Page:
/ CSS3

Box-shadow, one of CSS3′s coolest features

Box shadow's are a new feature to CSS3.

The box-shadow property allows Front-Enders to easily implement multiple drop shadows (outer or inner) on box elements, specifying values for color, size, blur and offset.

The box-shadow property can accept a comma-serparated list of shadows, each defined by 2-4 length values (specifying in order the horizontal offset, vertical offset, optional blur distance and optional spread distance of the shadow), an optional color value and an optional ‘inset‘ keyword (to create an inner shadow, rather than the default outer shadow).

Current Browser Support:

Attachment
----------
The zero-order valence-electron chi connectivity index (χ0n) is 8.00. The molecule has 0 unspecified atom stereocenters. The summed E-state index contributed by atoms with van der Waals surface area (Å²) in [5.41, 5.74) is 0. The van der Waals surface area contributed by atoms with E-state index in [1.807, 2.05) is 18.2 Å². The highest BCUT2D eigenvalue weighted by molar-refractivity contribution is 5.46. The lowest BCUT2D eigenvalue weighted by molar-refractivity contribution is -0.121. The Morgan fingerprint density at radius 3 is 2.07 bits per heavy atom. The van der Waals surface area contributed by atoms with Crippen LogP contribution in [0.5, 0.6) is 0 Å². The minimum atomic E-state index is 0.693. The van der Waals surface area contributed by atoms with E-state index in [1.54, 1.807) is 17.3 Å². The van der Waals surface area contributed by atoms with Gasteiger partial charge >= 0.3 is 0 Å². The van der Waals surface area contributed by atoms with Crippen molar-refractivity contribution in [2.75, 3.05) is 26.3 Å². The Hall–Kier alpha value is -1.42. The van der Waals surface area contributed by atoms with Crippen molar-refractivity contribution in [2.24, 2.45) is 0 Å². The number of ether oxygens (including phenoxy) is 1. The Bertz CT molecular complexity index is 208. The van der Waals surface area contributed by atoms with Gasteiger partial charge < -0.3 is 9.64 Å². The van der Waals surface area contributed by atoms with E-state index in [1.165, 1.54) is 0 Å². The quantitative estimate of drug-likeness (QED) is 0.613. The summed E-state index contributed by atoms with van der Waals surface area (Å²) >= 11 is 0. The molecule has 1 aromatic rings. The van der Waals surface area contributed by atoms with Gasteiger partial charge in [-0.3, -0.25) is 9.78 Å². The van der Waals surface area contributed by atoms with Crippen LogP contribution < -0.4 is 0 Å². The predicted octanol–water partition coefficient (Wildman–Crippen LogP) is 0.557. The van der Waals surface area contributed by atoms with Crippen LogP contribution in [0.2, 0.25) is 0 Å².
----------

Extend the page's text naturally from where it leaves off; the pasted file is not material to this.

• Mozilla (Firefox)
  • Webkit (Safari/Chrome/Konqueror)
  • Opera and the IE9 Platform Preview
  • although Mozilla and Webkit still require their respective -moz- and -webkit- prefixes (note Mozilla Firefox 4.0+ no longer requires the -moz- prefix).

Here are a few examples of implementations I'm using at FlyMuch.com

-moz-box-shadow:0 0 10px #000;
-webkit-box-shadow:0 0 10px #000;
box-shadow: 0 0 10px #000;


-webkit-box-shadow: rgba(0,0,0,1) 0 1px 0;
-moz-box-shadow: 1px 1px 2px #757575;
box-shadow: 1px 1px 2px #757575;



-moz-box-shadow: 1px 1px 2px #757575 inset;
box-shadow: 1px 1px 2px #757575 inset;


This one works great for input elements that you want to look like they are cut out of the page. It looks especially good when using with a matte background.

If you need more detail information check out: http://www.css3.info/preview/box-shadow/





Corey Snyder

Corey Snyder

Senior Front-End Engineer for Aver Inc.. I have independently developed & released multiple video-games. I play Ice Hockey, I race FPV Drones, and I love my Subaru WRX STI.

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